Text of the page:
The guide then began to explain the different animals when she was interrupted by a misunderstanding.
Tanja: “Oryx lay eggs?”
Nope, ostriches do. But, thanks for a quote that we will be repeating almost everyday for the remainder of the trip. Note: oryx are a species of antelope.
Etosha National Park
I must say, we got pretty damn lucky with all of our game drives. We spotted a lion napping in the shade of a bush on our very first day. SQUEAL.
Impala, springbok, and other kinds of antelope became so common that we’d excitedly spot an animal only to disappointingly say “Oh, just another springbok.” But, at this point, they were still quite exciting. We even saw one springing (or stotting, pronking) which was a treat until we realized it was most likely a warning sign to scare us off.
At night, we camped ourselves by the watering hole with our cameras and beer. First show on prime time was just a casual herd of elephants following a casual sunset.
Then came the giraffes and black rhino. Still casual.
Then, two male elephants engaged in a full showdown of manhood, with their manhoods later fully erect as if to finally settle the matter. It always comes down to that, doesn’t it?
And, as if the male springbok caught onto the idea, we encountered this the next morning. The females were probably somewhere getting actual life done.
I was later chased by a giraffe into the horizon of nothingness. Chyea right. This is the most exercise I got during the 54 days and it was for the purpose of posing for a photo. It really was the middle of nowhere, though, and this is all you could see for miles.
Beautiful creatures and the unfortunate mascot for Fruit Stripe gum. Google it if you don’t know what it is. That zebra’s name is Yipes, as in “Yipes, the flavor has disappeared after the first chew.” I’m starting to feel like Sean Spicer and his rant against Dippin’ Dots. Anyway, ignore all that commentary and look at the magnificent grazing zebras in the wild.
Oryx out, wildebeests in! And, okay, you too, springboks.
Wonder what the gossip is like around this water cooler. Hm, a lot of grunting. Must be about current politics.
“Damn, Zeb took my headrest.”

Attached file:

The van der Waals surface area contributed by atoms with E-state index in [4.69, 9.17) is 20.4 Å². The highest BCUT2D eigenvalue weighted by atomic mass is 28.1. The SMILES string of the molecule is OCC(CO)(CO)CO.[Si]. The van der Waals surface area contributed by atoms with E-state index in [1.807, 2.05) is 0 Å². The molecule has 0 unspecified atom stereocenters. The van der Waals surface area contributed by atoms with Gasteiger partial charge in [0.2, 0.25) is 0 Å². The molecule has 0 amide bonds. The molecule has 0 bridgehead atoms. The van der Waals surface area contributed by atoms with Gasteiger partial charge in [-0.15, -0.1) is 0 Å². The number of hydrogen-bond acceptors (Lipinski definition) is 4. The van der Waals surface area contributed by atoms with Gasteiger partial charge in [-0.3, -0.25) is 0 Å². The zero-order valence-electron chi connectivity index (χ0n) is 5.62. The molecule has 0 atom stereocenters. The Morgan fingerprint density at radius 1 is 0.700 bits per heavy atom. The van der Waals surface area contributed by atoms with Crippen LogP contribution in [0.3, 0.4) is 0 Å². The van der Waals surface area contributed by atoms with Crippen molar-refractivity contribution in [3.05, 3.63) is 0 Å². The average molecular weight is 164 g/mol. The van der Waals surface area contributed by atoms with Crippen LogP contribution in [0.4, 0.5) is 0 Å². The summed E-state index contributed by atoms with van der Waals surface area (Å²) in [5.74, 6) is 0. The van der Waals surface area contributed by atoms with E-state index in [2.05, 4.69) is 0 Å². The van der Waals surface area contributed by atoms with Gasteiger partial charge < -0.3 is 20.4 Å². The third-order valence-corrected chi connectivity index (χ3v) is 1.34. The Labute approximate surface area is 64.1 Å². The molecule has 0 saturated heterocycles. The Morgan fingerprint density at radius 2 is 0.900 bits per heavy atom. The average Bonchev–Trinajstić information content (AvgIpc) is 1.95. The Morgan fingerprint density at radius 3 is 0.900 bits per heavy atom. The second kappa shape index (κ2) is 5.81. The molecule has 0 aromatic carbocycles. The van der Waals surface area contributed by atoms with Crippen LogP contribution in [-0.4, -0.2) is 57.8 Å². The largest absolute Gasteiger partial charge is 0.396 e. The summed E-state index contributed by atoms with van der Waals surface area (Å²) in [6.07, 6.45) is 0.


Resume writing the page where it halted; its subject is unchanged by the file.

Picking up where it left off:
This was Chris’ paradise. He was the ultimate lover of giraffes and every time we saw one, we’d shout “Chris!”
The male giraffe kept trying to get it on but I think the presence of our vehicle ruined the romantic moment. The female kept inching forward every time the male tried to enter.
George: “Okay, guys, it’s time to go.” Phil (in his German accent): “Nooo, we cannot leave until the male is inside the female!”
10 minutes pass, and still no luck.
George: “Okay, let’s go. Are you guys ready?” Chris: “No, I’m not listening to you!”
We passed another 4×4 from which a man shouted in 3 syllables, “Le-o-pard!” It made me think of Bugs Bunny as the conductor, Leopold. And, sure enough, there the leopard was, quietly napping in the camouflage of the grass. Can you spot (ha ha) him? (Psst. Bottom, middle.)
To top that off, Joseph spotted a honey badger with his hawk eyes. A sole honey badger, a lone ranger more badass than Chuck Norris.
George: “How many of you are going on the night drive?” Tanja: “What is a night drive?” Robyn: “It’s a drive…at night.”
But, a drive at night that involved awesomeness in the form of jackals, a lion, lioness and her 3 cubs.
This is probably the only time we went “glamping.” The tents were “permanent,” meaning they set up nice individually standing rooms and put a tent-like structure around each of them to give it a camping feel. We still had to use communal bathrooms, so I suppose that counts? But, anyway, here is where the first leg of our trip ended and we said goodbye to Kristina, Phil and Rukshana…and then added 3 new people.